Now this was unexpected. A high-budget FMV (Full Motion Video) mystery game from Square-Enix was the last thing I thought would end up on my lap. Nowadays, these types of interactive movies tend to be short games made and published by small studios and companies. Now, some might think that games like The Centennial Case: A Shijima Story are novelties introduced by indie studios short on cash but overflowing with creativity; this is not the case as the concept of games using pre-rendered videos to present their graphics are as old as video games themselves dating as far back as the early 80’s. Games such as Dragon’s Lair, Time Gal among many others.
For better or for worse, these games were never able to establish a foothold in the industry; their high production cost coupled with minimal gameplay basically relegated this subgenre to glorified tech demos. It was in the form of visual novels that enthusiasts of story-heavy video games found their niche, and also how publishers were able to keep costs in check.
The Centennial Case’s story is told from the perspective of mystery novelist Haruka Kagami. Haruka is a well-celebrated author and during an autograph session, she and her editor Akari Yamase are visited by Eiji Shijima. Eiji is a biologist and also a scientific consultant for Haruka’s books. The Shijima cherry blossom ceremony is about to begin, and Eiji wants to use this opportunity to employ Haruka’s help under the guise of writing about the ceremony. By using Haruka’s expertise in writing crime dramas, Eiji hopes to uncover the identity of a recently unearthed skeleton at his family’s estate and also investigate his family’s most well-guarded secret: The Tokijjiku. A fruit that is said to grant eternal youth to those who consume it.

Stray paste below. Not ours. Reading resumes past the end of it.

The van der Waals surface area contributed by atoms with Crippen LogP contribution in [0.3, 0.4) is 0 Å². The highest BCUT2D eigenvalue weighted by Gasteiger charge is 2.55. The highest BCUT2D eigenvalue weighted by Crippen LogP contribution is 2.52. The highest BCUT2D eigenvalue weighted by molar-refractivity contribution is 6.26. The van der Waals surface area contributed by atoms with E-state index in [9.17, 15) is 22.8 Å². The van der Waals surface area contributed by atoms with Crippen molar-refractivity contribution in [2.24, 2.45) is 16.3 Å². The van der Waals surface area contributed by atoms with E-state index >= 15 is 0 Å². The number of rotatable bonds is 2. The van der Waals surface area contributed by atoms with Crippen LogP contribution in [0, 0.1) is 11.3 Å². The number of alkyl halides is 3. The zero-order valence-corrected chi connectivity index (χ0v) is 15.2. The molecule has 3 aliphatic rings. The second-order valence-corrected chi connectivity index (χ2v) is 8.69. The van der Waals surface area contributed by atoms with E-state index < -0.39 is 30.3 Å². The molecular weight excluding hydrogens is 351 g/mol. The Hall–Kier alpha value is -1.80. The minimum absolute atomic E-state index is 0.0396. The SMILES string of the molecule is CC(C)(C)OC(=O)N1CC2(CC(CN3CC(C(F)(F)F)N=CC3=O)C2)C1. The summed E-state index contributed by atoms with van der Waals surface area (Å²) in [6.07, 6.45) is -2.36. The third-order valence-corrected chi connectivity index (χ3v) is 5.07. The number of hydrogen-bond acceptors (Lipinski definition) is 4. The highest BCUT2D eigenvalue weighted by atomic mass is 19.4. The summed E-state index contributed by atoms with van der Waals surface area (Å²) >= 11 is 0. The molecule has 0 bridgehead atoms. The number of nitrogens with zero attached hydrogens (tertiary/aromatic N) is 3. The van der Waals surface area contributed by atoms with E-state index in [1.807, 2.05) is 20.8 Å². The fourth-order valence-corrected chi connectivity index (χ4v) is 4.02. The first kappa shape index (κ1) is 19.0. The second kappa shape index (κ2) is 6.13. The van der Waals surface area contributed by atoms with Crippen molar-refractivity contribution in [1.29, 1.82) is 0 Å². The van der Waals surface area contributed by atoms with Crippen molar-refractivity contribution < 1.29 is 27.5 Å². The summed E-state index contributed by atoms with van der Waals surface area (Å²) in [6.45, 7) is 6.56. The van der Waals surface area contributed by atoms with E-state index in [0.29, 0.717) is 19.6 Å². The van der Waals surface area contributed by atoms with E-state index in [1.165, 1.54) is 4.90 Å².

After the prologue where the main cast is introduced, a new chapter will start with the discovery of an old magazine or book containing some story or article that mentions the Tokijiku, or an incident involving the Shijima family. Haruka’s method of sleuthing is interesting; she’ll imagine that she’s actually back in the past as one of the people involved in the incident. The rest of the cast will also participate in these imaginary time-traveling investigations in the same way; it’s very amusing and funny to see the gardener in the present time take the role of a cabaret employee in the past for example. This gives a lot of dynamism to the story-telling as the mysteries pile up while retaining its simplicity enough to not confuse the player too much.
When playing these tales from the past, an introductory video in black and white will be shown, and a narrator will give context to what was happening in Japan at that point in time immersing more curious players even more in the story.
Each chapter plays like a self-contained crime mystery novel. After a dead body is found, Eiji, Haruka and their alter egos must find the perpetrator so the story can continue, similar to how a miniseries work. This format is very convenient as the player can enjoy the story without needing to watch the whole thing at once. The story is well written, intriguing and fun to watch.